More Americans than ever are banking online. Consider the rise of mobile transactions: According to a 2016 report by the Federal Reserve, 53% of all smartphone users with bank accounts used mobile banking in the last year.
Online banking is certainly convenient and, for the most part, secure. But at the same time, it presents a new avenue for cybercriminals to infiltrate personal bank accounts and pilfer money from them.
This growing threat has made it imperative for banking customers to follow some key safety precautions to protect their online accounts. Whether you're using a phone, laptop, or work computer to transact, here are some of the biggest threats to your account and information on how to guard against them.
One of the newest tricks by cybercriminals targeting mobile banking customers is “smishing,” or phishing via SMS. With smishing, a bank customer can receive a dubious text message from somebody claiming to be a bank representative. It may ask the user to call a phone number where they are asked for personal bank account information.
In one instance, a NatWest bank account was hacked when an attacker blocked a user's phone from use, took control of it, and accessed a bank account through the phone.
Similarly, vishing, or VoIP (“voice over IP,” or internet calls) phishing is where attackers use VoIP technology to siphon a target's personal information. The attacker usually notifies the victim that suspicious activity has taken place on a bank account or other financial account and says the account information needs to be validated. Passwords and other account information are retrieved and the attack begins.
What to do: If you receive a text message or VoIP call with a phone number asking you to call your bank, don't call the number. Instead, call the number listed on your bank statement to verify the message.
Malware has long been one of the most dangerous forms of cyberattacks. It infiltrates your computer — and now your phone — without your knowledge, then allows cybercriminals to, among other things, track your banking transactions. For example, a recently discovered Android malware was found to be stealing users' banking credentials directly from their phones. Check out this list of the most dangerous financial malware to learn just how widespread and dangerous financial malware is.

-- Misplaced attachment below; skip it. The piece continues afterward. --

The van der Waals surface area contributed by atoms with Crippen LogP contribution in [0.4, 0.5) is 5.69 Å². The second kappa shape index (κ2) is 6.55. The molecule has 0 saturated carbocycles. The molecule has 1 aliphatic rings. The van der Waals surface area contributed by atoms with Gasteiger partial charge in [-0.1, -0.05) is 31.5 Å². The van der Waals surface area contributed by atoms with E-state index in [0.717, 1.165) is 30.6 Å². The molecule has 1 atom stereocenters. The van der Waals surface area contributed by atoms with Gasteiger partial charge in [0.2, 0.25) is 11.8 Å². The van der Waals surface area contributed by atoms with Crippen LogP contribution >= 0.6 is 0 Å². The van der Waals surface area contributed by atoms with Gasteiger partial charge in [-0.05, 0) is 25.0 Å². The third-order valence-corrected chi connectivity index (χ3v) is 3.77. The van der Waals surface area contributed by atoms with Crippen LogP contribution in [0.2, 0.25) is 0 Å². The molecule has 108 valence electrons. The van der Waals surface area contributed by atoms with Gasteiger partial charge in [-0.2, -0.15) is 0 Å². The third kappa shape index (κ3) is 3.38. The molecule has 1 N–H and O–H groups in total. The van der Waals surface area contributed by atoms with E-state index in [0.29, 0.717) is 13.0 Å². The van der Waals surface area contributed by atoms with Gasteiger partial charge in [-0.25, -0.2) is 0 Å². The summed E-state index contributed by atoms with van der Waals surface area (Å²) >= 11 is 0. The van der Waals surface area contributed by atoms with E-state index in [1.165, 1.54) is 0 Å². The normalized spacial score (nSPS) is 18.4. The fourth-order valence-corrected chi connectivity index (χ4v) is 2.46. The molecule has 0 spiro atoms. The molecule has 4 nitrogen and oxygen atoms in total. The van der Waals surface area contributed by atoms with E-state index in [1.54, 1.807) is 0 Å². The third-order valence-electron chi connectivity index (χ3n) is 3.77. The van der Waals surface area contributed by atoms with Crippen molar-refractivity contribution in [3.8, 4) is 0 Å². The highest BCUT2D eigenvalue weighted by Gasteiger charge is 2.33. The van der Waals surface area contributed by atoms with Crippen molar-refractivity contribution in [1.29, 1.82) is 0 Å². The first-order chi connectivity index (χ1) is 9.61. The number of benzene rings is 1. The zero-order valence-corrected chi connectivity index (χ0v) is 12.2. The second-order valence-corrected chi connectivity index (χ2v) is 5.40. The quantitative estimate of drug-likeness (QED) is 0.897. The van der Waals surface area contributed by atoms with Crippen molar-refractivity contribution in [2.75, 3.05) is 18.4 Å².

What to do: Avoid small hosted websites with community forums, including computer game sites. Always keep your anti-virus programs updated.
While many people assume apps found on the iPhone or Android store are safe, some aren't. A study by RiskIQ found that more than 40,000 of the 350,000 apps that reference banking in the world's top 90 app stores contain malware or suspicious binaries.
What to do: Download your banking app directly from your bank's website.
Using a computer at work or an internet cafe to access your bank account puts your account at risk. But even using your own computer or phone for online banking can be risky if you're accessing the site through a public Wi-Fi network.
What to do: Don't perform online banking when you're connected to public Wi-Fi networks. Instead, wait until you get home to your private network. Using an outside network with a password is safer, but not completely safe.
Your online banking password is a key gateway to your account. However, a study of passwords required to access accounts at 15 banks found that 35% had significant weaknesses in their password policies, according to University of New Haven Cyber Forensic Research and Education Group.
What to do: Be sure you have a strong password that's not written down anywhere. A strong password can include a combination of uppercase and lowercase letters, numbers, and special characters. Also, don't save your banking passwords on your computer.
Protecting your bank accounts is crucial so you can never be too careful. Start with the simplest and most affordable tools available. To learn more, visit our security, privacy, and fraud-prevention page for more tips on how to stay safe online.
Disclaimer: Views expressed in this article and the third party links contained herein may not necessarily reflect those of Citizens Bank. Citizens Bank does not guarantee the accuracy of the information contained on the third party websites linked to in this article, nor do we endorse the products or services mentioned or provided on said third party websites. The information contained herein is for informational purposes only as a service to the public, and is not legal advice or a substitute for legal counsel, nor does it constitute advertising or a solicitation. You should do your own research and/or contact your own legal or tax advisor for assistance with questions you may have on the information contained herein.